Today’s Community Care shoutout comes from Dawn Comeau who met some of our frontline health care workers at St. Michaels’ Covid Assessment Unit. Unfortunately, Dawn suspected she had COVID-19 when she awoke with a sore throat and a cough, which worsened throughout the day. She took herself to the COVID-19 Assessment Unit at St Michaels’ Hospital where she was greeted warmly and registered quickly before meeting someone from their assessment team. Thankfully Dawn did not have COVID-19, and was treated for her significant asthma attack. She wanted to publicly express her gratitude for our frontline workers. For their warmth, generosity of spirit and compassion in what was a very scary situation. Thank you today, and everyday for all that our frontline workers, and health care teams do!
Please continue to email my office at firstname.lastname@example.org to share examples of community care in your neighbourhood and ways you are supporting your community at this time. I’ll be happy to promote it, space permitting, in our communication to the residents and business owners in Ward 13. Every bit goes a long way!
COVID-19: Ongoing Tips to Reduce Virus Spread
The best way to prevent infection is to avoid being exposed. If you are sick, even with mild symptoms, stay home and self-isolate.
As we slowly return to some sense of normalcy, we need to continue physical distancing to reduce the spread of COVID-19. Everyone has a role to play. The actions you take will help protect you and everyone in our community.
When you are unable to keep a six feet/two-metre distance from others, wear a mask or face covering. This includes when you are:
- in elevators, common areas, waiting rooms or shopping;
- using transit, taxi or rideshare services; and
- sick and going for a medical appointment.
Be respectful of others who choose not to wear a mask. Some health conditions make it hard to breathe when wearing a mask.
City of Toronto COVID-19 Updates
Short-term Rentals Must Continue to Comply with City of Toronto Bylaw as Province of Ontario Lifts Emergency Order
Yesterday, the Province of Ontario announced that short-term rentals would be allowed to resume operations beginning today, following an amendment to an order under the Province of Ontario’s Emergency Management and Civil Protection Act and are now considered an essential business. In Toronto, short-term rentals are regulated by the City’s Zoning By-laws and Licensing and Registration of Short-Term Rentals Bylaw and any resumption of operation must be in accordance with these bylaws.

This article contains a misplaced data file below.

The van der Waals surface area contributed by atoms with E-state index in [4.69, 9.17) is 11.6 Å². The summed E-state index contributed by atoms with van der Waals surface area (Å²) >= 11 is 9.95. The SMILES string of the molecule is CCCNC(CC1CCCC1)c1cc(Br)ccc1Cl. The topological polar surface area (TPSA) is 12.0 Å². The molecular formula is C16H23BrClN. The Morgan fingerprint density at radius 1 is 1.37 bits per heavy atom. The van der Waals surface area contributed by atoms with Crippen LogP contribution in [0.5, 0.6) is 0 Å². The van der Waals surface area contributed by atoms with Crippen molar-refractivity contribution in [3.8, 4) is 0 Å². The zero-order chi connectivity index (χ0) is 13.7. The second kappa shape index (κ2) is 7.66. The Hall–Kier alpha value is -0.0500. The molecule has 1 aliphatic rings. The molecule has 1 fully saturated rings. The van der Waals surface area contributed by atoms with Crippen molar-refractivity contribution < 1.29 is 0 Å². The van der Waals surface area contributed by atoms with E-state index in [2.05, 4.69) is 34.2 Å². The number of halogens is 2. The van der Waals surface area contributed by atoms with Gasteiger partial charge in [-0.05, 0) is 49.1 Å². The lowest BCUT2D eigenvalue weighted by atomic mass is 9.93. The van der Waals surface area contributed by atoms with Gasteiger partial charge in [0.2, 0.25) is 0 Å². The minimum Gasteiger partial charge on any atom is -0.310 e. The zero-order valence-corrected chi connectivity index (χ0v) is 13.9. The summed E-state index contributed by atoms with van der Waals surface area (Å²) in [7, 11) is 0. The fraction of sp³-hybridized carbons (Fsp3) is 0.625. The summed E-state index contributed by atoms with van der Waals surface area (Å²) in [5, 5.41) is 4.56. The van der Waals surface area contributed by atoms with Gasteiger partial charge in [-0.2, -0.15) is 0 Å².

City of Toronto Launches CaféTO Plan to Help Create More Outdoor Ppace for Local Restaurants and Bars
The City of Toronto has launched CaféTO a quick-start program that will make it easier for restaurant and bar owners to open patios, to expand them, and to access additional space for physical distancing and for that matter revenue generation during the summer months ahead. The program will provide more outdoor dining areas by identifying space in the public right-of-way and expediting the current application and permitting process for sidewalk cafés and parklets.
The Ontario government announced the Premier's Council on Equality of Opportunity, a new advisory group that will provide advice on how young people can overcome social and economic barriers and achieve success. The council will also advise government on long-term actions that can be taken to support youth during the COVID-19 outbreak.
Government of Canada Updates
Prime Minister Announces Supports for Canadians with Disabilities to Address Challenges from COVID-19
The Government of Canada has announced support to help Canadians with disabilities deal with extra expenses during the pandemic. This support includes a special one-time, tax-free payment to individuals who are certificate holders of the Disability Tax Credit as of June 1, 2020.
Combined with the special payments of $300 for Canadians who are eligible for the OAS pension and the additional $200 for those eligible for the GIS, all seniors with a valid Disability Tax Credit certificate will receive a total of $600 in special payments. People who are eligible for this special payment will receive it automatically.
COVID-19 Information and Resources
Now is the time to stay informed through credible sources, and to follow the advice of our public health professionals. Together we can limit the spread of COVID-19.
Phone lines for telehealth, TPH and 311 continue to experience very high volumes. Please help keep the phones lines open for people who are sick by visiting the Toronto Public Health COVID-19 website for up-to-date information and resources: toronto.ca/covid-19
Call if you develop symptoms!
Toronto Public Health Hotline
8:30 a.m. – 8 p.m.
Call if you have questions about COVID-19.
Outside City limits: 416-392-2489
Call if you have questions about City services, or to report people
Support for People Living with Homelessness
If you see someone living with homelessness and in need of support you can call Streets to Homes at 416-338-4766. For mental health support, the Gerstein Crisis Centre is a valuable 24-hours a day, seven days a week service in our community and they have crisis workers on standby at 416-929-5200. More resources, including additional how to report information, are available on my website at kristynwongtam.ca.
If you or someone else is confronted with life-threatening danger, please call 911 immediately. Alternatively, the Toronto Police request that online reports be submitted at torontopolice.on.ca/core or to torontopolice.on.ca/community-complaints. You can also call their non-emergency line at 416-808-2222. In the past, by diligently reporting criminal activity, residents were able to see our community policing and other service levels increase. You can do your part: see it, report it.